A Look At Georgia Politics Halfway Through 2019
We are halfway through the year and it has been a busy one in Georgia politics.
So far, many political issues have been highlighted, including a controversial abortion bill, new voting machines and multiple visits from presidential candidates.
GPB's Stephen Fowler sat down with Morning Edition host Leah Fleming to recap all the action as we enter the second half of 2019.
On a slow start to the legislative session:
Things started out with a little bit of trepidation. You had a new governor, Brian Kemp, and new Lt. Gov. Geoff Duncan who oversees and shepherds the state Senate. There was a little bit of a feeling-out-the-power situation and questioning what the legislative priorities would be.
But then they dove into some big policy issues, such as health care, education and teacher pay raises in the budget and starting the process for selecting new voting machines. By the end of the session, residents saw some of the other higher-stakes priorities for the governor such as the abortion bill.
On Democratic Party of Georgia Chair Nikema Williams and Georgia Republican Party David Shafer disagreeing on Georgia's approach to health care:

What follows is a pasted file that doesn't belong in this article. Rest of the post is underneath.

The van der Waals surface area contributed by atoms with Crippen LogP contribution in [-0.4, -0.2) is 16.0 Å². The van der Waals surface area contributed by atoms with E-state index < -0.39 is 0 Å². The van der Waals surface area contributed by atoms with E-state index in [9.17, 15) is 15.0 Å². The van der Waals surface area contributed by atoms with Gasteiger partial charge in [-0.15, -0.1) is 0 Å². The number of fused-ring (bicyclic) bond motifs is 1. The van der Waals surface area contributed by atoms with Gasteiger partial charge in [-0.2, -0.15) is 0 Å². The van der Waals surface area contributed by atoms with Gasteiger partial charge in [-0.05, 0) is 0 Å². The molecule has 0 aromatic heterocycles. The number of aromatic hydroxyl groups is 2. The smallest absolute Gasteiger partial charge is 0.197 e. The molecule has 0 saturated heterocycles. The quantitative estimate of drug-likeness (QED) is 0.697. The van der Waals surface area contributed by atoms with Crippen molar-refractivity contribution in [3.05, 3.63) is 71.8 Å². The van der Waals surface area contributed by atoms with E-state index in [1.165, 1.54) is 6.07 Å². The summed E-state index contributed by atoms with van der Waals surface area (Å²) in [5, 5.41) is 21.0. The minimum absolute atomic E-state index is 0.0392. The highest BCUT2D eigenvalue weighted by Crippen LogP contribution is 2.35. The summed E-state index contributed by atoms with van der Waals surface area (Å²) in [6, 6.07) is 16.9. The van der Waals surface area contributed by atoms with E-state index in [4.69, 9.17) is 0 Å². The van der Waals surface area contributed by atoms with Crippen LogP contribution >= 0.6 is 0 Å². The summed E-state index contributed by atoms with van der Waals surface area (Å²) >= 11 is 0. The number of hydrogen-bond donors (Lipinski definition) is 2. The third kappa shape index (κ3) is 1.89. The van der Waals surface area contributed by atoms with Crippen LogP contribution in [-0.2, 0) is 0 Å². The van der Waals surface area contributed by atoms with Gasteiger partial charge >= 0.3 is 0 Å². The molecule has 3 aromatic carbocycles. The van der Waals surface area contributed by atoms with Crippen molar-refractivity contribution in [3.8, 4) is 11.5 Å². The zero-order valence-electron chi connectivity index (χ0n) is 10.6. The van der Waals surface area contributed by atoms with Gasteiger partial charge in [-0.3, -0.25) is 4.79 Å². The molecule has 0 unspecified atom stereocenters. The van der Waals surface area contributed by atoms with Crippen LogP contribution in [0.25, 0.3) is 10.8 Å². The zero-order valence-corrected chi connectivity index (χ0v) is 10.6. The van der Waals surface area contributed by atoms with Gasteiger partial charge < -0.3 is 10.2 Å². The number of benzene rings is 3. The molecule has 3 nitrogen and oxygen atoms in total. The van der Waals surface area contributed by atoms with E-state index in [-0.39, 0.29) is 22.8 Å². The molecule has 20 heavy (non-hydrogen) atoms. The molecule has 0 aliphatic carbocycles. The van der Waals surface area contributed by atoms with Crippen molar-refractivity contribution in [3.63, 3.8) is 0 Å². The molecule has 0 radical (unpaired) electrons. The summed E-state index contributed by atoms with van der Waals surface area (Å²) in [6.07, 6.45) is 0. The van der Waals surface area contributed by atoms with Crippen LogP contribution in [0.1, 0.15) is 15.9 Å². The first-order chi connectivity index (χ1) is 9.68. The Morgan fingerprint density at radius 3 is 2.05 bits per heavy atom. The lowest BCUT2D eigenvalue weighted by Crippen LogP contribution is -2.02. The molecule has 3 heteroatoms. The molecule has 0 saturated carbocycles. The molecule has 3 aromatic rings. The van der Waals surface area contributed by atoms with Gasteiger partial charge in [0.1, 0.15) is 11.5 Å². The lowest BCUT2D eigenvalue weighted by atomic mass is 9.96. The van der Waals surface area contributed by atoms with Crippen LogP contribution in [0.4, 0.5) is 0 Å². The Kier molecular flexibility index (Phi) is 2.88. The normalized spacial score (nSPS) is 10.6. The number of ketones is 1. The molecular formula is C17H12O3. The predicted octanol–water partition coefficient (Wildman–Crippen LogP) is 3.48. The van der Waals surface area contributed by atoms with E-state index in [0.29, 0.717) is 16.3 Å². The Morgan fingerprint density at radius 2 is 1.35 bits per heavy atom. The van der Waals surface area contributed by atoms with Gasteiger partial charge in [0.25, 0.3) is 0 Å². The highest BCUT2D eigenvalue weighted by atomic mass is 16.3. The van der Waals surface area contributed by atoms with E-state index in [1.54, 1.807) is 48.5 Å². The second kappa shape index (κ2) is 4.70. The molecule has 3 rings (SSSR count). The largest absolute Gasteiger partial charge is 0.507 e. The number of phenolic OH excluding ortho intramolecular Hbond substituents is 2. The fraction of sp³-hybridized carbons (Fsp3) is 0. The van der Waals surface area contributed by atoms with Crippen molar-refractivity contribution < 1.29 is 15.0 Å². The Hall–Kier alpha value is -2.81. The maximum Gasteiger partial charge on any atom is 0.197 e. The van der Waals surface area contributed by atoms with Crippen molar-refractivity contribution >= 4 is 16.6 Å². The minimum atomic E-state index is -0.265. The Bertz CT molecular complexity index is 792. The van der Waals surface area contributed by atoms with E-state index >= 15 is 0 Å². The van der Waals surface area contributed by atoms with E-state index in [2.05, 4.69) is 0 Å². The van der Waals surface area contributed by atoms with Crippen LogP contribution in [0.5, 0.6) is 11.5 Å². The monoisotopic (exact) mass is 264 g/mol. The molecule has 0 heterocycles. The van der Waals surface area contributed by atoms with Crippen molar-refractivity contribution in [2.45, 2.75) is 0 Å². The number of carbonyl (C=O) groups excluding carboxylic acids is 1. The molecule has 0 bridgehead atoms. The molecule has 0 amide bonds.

Well, specifically, what we're talking about with healthcare here is the Patients First Act. It allows Gov. Kemp and the state to seek out exceptions, or waivers, from the Affordable Care Act and Medicaid to find Georgia-centric, personalized healthcare initiatives to cover certain parts of the population that don't really have that much coverage.
In the minds of David Shafer and the Republicans, this is a win because they say that Medicaid is a broken system. They argue it's expensive, it's costly and it doesn't really do its job.
But from what Sen. Nikema Williams is saying, it's an 'F' because Democrats argue that for less money, they could expand Medicaid coverage and cover more people and provide more health care. Depending on your perspectives about Medicaid and the cost and the effectiveness of it, that's where you get this grading scale.
On the biggest political issue that could impact the 2020 elections in Georgia:
Last Friday, the ACLU of Georgia, Planned Parenthood and other groups filed a lawsuit challenging the big abortion bill. The personhood provision, the part of the bill that says an embryo or fetus is considered a person once a heartbeat is detected, is being challenged as violating the 14th Amendment.
You have Democrats and Republicans and outside groups targeting legislators next fall to say, based on the way they voted on this bill, "we are going to try to vote you out of office."
I think one of the biggest things you're going to see in these races is women's reproductive rights and reproductive health care being a huge driving factor in getting people to the polls next November.